Go west where there is a collapsed column whose segments look like giant dominoes. Imagine that the other 119 pillars surrounding the temple return to Heaven – a huge sacred grove that has been turned into stone. When you come back from the south side, imagine the festival, the songs of the poets in the air and the tracks next to you, full of spectators watching the athletes in the stadium. No matter how the oracle works, it remains unclear:

The oracle in action

The … singer of the prophecies is filled with divine splendor, either by holding a trunk … initially surrendered by a god or sitting on an axon (tripod), predicting or choking his feet … or breathing water, she receives the god. Iamblichus of Mysteriis 3.11

Persian destruction

Their prophecies were written, there was even a place for their transcription, the “Chresmography”, but it is not clear where and where the petitions eagerly awaited answers. We know that Apollo’s spokesman was sometimes silent. 2500 years ago, Didyma was plundered and plundered, either by the Persian king Darius, who followed the uprising of the region in 494, or by Xerxes after the invasion of Greece in 479.

The gills

The priests who administered the temple, called the Branchidae (shepherd, seduced by Apollo and endowed with the power of prophecy), voluntarily returned the treasures, including the bronze statue of Apollo. His sacrilege was notorious in antiquity. They were resettled by the Persian king in Central Asia and their descendants were 329 BC. Discovered by Alexander the Great in northern Afghanistan. Because he had betrayed their ancestors, he killed all the men and sold the rest in slavery.

In the holy of holies

Then cross the porch and choose the carved pillars in the most breathtaking designs, a property that is almost unique in the Greek world. Through one of the dark passages you enter the heart of the temple, his cella. Strabo reports that it was impossible to cover him. Instead, it was left open, a courtyard of laurel trees, the sacred tree of Apollo, with a sanctuary that housed the image and sacred source of the god.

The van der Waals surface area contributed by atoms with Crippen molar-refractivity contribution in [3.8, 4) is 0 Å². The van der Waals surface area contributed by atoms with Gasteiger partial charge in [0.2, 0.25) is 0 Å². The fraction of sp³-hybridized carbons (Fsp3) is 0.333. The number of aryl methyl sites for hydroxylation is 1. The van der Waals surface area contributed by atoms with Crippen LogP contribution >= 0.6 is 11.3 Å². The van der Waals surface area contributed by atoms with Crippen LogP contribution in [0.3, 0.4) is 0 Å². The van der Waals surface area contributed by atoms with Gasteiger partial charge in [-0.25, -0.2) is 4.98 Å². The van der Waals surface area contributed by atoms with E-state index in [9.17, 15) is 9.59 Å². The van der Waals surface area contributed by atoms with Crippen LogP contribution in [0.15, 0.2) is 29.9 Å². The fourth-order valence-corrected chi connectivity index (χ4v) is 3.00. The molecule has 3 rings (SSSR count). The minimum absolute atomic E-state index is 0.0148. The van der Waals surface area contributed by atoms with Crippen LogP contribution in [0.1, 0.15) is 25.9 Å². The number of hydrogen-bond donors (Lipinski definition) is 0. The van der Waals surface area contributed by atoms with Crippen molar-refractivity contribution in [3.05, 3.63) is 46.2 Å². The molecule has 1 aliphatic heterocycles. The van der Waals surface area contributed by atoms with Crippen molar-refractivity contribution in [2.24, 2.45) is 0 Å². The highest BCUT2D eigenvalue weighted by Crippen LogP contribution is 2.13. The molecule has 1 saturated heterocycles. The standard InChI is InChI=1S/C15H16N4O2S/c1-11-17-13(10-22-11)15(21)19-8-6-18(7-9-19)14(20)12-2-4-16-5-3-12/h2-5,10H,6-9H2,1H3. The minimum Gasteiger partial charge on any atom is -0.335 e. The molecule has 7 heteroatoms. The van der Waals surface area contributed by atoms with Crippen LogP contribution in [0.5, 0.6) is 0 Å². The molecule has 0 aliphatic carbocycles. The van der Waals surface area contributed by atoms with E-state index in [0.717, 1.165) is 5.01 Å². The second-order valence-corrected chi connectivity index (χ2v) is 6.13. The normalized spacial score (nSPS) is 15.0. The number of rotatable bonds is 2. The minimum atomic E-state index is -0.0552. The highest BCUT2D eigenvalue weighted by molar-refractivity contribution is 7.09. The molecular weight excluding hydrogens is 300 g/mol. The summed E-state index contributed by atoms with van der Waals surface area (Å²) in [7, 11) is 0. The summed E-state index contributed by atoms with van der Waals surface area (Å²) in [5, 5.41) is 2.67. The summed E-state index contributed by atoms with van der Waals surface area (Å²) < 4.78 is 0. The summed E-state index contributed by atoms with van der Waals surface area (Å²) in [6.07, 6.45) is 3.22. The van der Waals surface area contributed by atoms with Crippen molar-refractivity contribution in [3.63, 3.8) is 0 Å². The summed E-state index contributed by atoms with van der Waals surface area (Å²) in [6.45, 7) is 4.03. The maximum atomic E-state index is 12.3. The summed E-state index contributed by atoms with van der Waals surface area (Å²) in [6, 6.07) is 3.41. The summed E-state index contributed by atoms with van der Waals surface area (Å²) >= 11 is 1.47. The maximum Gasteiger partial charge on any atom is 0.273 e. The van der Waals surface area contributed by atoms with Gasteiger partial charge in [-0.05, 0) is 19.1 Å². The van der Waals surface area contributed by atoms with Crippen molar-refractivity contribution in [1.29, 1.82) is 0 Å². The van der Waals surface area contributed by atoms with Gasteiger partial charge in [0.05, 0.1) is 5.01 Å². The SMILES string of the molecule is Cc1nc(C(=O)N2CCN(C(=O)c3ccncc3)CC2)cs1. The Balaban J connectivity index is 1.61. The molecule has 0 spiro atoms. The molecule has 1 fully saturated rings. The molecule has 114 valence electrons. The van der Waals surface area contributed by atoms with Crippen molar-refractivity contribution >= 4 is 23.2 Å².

Alexander the Great

After 150 years of silence, the source found its magic and the oracle spoke when Alexander the Great released the region of Persian rule. The prophetess told Alexander “born of Zeus” and prophesied his triumph over Persia. Seleucus, one of his successors, brought back the stolen Apollo statue from Persia and began rebuilding the temple that you see today.

Unfinished work

For nearly 700 years, it remained a construction site where 8 architects and 20 construction companies worked simultaneously. But this great miracle has never ended. Next to chiselled masonry, there are protruding tubers labeled with Greek letters referring to the workers who worked on a block but never dressed it smoothly. Still unfinished, it was considered in ancient times as one of the largest of all Greek temples. This is undoubtedly one of the most important.

The old gods forbidden

The Didymas end in 385 AD. With the Edict of Theodosius:

“No mortal man will have the insolence to arouse futile hopes by examining guts, or (even worse) trying to learn the future by questioning the oracles.”

The oracle of Apollo was silenced forever and a Christian church was erected in the cella of the temple.

Visit Didyma

Why do not you visit Didyma yourself? One of our experienced guides will personally guide you through the ancient temple on one of our guided tours exploring this region in southwestern Turkey.